Church Knew of Sex-Abuse Allegations Years Ago, Accuser Claims As 14 More Charges Laid against Priest

By Andrew Seymour
The Ottawa Citizen [Canada]
February 17, 2006

An alleged victim of a retired Pembroke-area priest who is now accused of sexually assaulting seven young males said the Catholic Church knew about allegations of sexually impropriety decades before criminal charges were laid.

"There are people in the church who knew," the man told Citizen yesterday after 14 new charges were laid against Monsignor Bernard Prince for alleged sexual assaults on six young males, including two from Ottawa, in the late 1960s to mid-1970s and the 1980s. Msgr. Prince already faced a single charge of buggery and indecent assault one one young male.

The alleged victim, who cannot be identified due to a court-ordered publication ban, said the church moved Msgr. Prince, who was released on bail yesterday, to a new post after he made the allegations. "We're not sure who moved him but he did get moved," the man said.

Rev. Peter Proulx, who handles sexual abuse complaints for the Pembroke diocese, said he was not aware of any allegations made against Msgr. Prince prior to the OPP investigation that was launched last May.

However, Father Proulx admitted he had no way of knowing whether any complaints were made before he accepted his current position three years ago.

"We want to see truth unfold in this whole thing," he said.

"We have a responsibility to alleged victims as well to be caring and compassionate and understanding," said Father Proulx, adding Pembroke Bishop Richard Smith would not be commenting on the criminal charges or whether the church had prior knowledge of sexual assault complaints.

The alleged victim said he came forward to the church alleging abuse over a five-year period starting when he was around 12 years old.

However, he never shared those allegations with police until last year when he learned another man had come forward with similar allegations against the now 71-year-old priest.

"(The Catholic church) is a very powerful organization. It can be a scary situation for anybody going through this," the man said.

"I'm not sure I was ready to become the first person to come forward," he said. "It takes a long time to realize you did nothing wrong, that you are not to blame."

The alleged victim said he was able to take advantage of counselling, which helped him cope with the abuse.

"I don't label myself a victim any more. I am a survivor," he said. "I did nothing wrong, that's the bottom line. I didn't abuse anyone's trust, I didn't abuse the power I had."

The new charges against Msgr. Prince -- including one count of buggery, six counts of indecent assault and seven counts of gross indecency -- were laid yesterday prior to his bail hearing.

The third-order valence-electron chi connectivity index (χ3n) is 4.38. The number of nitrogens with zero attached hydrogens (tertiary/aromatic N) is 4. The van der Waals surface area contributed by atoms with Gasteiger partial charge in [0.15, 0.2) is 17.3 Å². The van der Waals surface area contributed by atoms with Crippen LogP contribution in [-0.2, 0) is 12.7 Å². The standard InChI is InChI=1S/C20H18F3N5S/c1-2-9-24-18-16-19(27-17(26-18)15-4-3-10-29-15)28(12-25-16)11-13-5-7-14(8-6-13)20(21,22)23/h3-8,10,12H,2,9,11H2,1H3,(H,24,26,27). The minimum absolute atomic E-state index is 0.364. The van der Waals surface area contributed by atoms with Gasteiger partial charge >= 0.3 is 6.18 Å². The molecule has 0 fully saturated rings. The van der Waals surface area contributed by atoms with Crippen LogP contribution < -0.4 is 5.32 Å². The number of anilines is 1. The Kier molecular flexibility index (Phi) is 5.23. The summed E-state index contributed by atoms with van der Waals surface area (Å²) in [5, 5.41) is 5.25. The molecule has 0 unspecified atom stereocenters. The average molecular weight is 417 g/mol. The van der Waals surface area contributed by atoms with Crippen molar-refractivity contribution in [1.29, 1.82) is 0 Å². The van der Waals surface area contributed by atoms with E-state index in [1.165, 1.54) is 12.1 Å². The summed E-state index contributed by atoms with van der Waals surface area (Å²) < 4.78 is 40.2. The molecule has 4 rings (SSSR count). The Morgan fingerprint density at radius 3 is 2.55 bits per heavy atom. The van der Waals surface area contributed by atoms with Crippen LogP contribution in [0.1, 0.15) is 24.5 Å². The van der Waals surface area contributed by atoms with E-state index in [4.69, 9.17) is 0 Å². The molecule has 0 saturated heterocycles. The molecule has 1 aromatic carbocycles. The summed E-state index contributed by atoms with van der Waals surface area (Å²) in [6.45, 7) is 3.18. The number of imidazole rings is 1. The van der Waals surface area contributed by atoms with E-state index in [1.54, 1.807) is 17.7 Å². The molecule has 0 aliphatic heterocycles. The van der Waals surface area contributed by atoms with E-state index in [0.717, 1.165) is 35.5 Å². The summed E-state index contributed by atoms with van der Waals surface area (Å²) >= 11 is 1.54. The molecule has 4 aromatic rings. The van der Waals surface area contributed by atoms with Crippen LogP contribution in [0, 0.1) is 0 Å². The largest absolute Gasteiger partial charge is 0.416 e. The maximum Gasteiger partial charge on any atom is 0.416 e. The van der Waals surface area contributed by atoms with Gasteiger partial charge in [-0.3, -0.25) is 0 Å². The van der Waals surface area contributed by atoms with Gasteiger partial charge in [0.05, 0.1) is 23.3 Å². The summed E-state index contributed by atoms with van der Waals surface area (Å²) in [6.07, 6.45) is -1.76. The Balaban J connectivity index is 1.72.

Msgr. Prince returned to Canada from Italy on Tuesday night to face a charge of buggery and indecent assault for the alleged sexual assault of a 12-year-old boy in 1969 at a small cabin in his home town of Wilno, west of Ottawa. A warrant for his arrest had been issued in mid-October.

Wearing a dark blue jacket and black pants with his hands shackled in front of him, the grey-haired former Vatican official and friend of Pope John Paul II sat quietly in the prisoner's box during much of yesterday's brief bail hearing.

He was released on a $20,000 bond and several conditions, including to reside at a relative's house, not to have contact with any of his alleged victims, turn over his passport to the Killaloe OPP and not be in the presence of anyone under the age of 18 unless accompanied by an adult.

Provincial police said the six new alleged victims were between the ages of 12 and 17 when the alleged assaults occurred.

Of the seven alleged victims, five were allegedly assaulted at Msgr. Prince's Wilno cabin while two of the alleged assaults occurred at an Ottawa apartment.

The Citizen has learned there are also at least five more potential victims whose complaints are now being investigated by police -- three people who came forward since news of the charges against Msgr. Prince became public in early February and two other men police have yet to interview.

Msgr. Prince's lawyer, Chris Kelly, said neither he or his client were aware police planned to lay the additional charges today.

"Msgr. Prince returned to this country without having information about what he was up against which from my perspective bodes very well for his credibility," said Mr. Kelly.

"He travelled here knowing it wouldn't be a picnic when he got here," he said.

The former secretary general for the Pontifical Work for the Propagation of Faith at the Vatican, Msgr. Prince was ordained in 1963 at St. Mary's Church in Wilno. He worked at parishes in Arnprior and Pembroke in the 1960s before taking a posting at the Apostolic Nunciature in Ottawa. He later worked for the Canadian Conference of Bishops and taught at Saint Paul University before moving to Toronto as director of Canada's Pontifical Mission society. He left Canada for the Vatican in 1991.

Msgr. Prince is next scheduled to appear in Pembroke court on Feb. 28.


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